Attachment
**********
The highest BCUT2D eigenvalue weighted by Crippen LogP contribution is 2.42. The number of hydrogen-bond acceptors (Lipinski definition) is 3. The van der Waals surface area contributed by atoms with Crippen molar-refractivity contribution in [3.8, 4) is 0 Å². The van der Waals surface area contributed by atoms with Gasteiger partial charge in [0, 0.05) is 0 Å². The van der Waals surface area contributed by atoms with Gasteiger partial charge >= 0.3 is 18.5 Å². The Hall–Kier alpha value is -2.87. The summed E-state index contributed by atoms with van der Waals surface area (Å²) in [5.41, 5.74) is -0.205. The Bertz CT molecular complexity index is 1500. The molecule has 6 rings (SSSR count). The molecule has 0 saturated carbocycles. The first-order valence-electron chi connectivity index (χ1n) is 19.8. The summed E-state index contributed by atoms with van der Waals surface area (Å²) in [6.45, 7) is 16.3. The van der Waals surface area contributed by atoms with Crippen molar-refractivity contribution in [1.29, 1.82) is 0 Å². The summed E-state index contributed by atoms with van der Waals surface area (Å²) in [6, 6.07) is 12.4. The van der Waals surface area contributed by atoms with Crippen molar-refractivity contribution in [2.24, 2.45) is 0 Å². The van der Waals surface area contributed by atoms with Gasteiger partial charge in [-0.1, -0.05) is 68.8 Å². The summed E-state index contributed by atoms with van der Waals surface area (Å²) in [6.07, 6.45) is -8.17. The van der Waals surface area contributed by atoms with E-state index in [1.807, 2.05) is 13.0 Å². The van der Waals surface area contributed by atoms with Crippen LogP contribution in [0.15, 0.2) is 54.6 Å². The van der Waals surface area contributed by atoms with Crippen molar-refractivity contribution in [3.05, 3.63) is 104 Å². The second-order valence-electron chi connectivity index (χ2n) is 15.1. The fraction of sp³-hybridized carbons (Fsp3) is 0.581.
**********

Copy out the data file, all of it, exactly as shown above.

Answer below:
The highest BCUT2D eigenvalue weighted by Crippen LogP contribution is 2.42. The number of hydrogen-bond acceptors (Lipinski definition) is 3. The van der Waals surface area contributed by atoms with Crippen molar-refractivity contribution in [3.8, 4) is 0 Å². The van der Waals surface area contributed by atoms with Gasteiger partial charge in [0, 0.05) is 0 Å². The van der Waals surface area contributed by atoms with Gasteiger partial charge >= 0.3 is 18.5 Å². The Hall–Kier alpha value is -2.87. The summed E-state index contributed by atoms with van der Waals surface area (Å²) in [5.41, 5.74) is -0.205. The Bertz CT molecular complexity index is 1500. The molecule has 6 rings (SSSR count). The molecule has 0 saturated carbocycles. The first-order valence-electron chi connectivity index (χ1n) is 19.8. The summed E-state index contributed by atoms with van der Waals surface area (Å²) in [6.45, 7) is 16.3. The van der Waals surface area contributed by atoms with Crippen molar-refractivity contribution in [1.29, 1.82) is 0 Å². The summed E-state index contributed by atoms with van der Waals surface area (Å²) in [6, 6.07) is 12.4. The van der Waals surface area contributed by atoms with Crippen molar-refractivity contribution in [2.24, 2.45) is 0 Å². The van der Waals surface area contributed by atoms with Gasteiger partial charge in [-0.1, -0.05) is 68.8 Å². The summed E-state index contributed by atoms with van der Waals surface area (Å²) in [6.07, 6.45) is -8.17. The van der Waals surface area contributed by atoms with E-state index in [1.807, 2.05) is 13.0 Å². The van der Waals surface area contributed by atoms with Crippen LogP contribution in [0.15, 0.2) is 54.6 Å². The van der Waals surface area contributed by atoms with Crippen molar-refractivity contribution in [3.05, 3.63) is 104 Å². The second-order valence-electron chi connectivity index (χ2n) is 15.1. The fraction of sp³-hybridized carbons (Fsp3) is 0.581.